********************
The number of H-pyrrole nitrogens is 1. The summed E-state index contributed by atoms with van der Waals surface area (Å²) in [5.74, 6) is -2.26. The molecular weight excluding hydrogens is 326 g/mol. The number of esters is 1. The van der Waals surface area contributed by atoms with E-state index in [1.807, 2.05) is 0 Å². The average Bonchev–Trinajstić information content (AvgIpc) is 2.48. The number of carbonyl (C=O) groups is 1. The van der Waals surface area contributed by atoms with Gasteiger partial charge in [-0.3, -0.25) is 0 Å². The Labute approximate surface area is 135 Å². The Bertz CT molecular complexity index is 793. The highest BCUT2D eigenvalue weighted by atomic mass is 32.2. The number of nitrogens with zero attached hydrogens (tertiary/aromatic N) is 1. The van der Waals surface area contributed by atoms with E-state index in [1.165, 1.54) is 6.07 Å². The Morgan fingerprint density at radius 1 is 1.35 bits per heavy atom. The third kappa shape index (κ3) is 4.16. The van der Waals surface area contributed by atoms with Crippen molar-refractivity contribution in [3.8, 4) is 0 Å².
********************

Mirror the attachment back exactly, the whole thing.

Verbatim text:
The number of H-pyrrole nitrogens is 1. The summed E-state index contributed by atoms with van der Waals surface area (Å²) in [5.74, 6) is -2.26. The molecular weight excluding hydrogens is 326 g/mol. The number of esters is 1. The van der Waals surface area contributed by atoms with E-state index in [1.807, 2.05) is 0 Å². The average Bonchev–Trinajstić information content (AvgIpc) is 2.48. The number of carbonyl (C=O) groups is 1. The van der Waals surface area contributed by atoms with Gasteiger partial charge in [-0.3, -0.25) is 0 Å². The Labute approximate surface area is 135 Å². The Bertz CT molecular complexity index is 793. The highest BCUT2D eigenvalue weighted by atomic mass is 32.2. The number of nitrogens with zero attached hydrogens (tertiary/aromatic N) is 1. The van der Waals surface area contributed by atoms with E-state index in [1.165, 1.54) is 6.07 Å². The Morgan fingerprint density at radius 1 is 1.35 bits per heavy atom. The third kappa shape index (κ3) is 4.16. The van der Waals surface area contributed by atoms with Crippen molar-refractivity contribution in [3.8, 4) is 0 Å².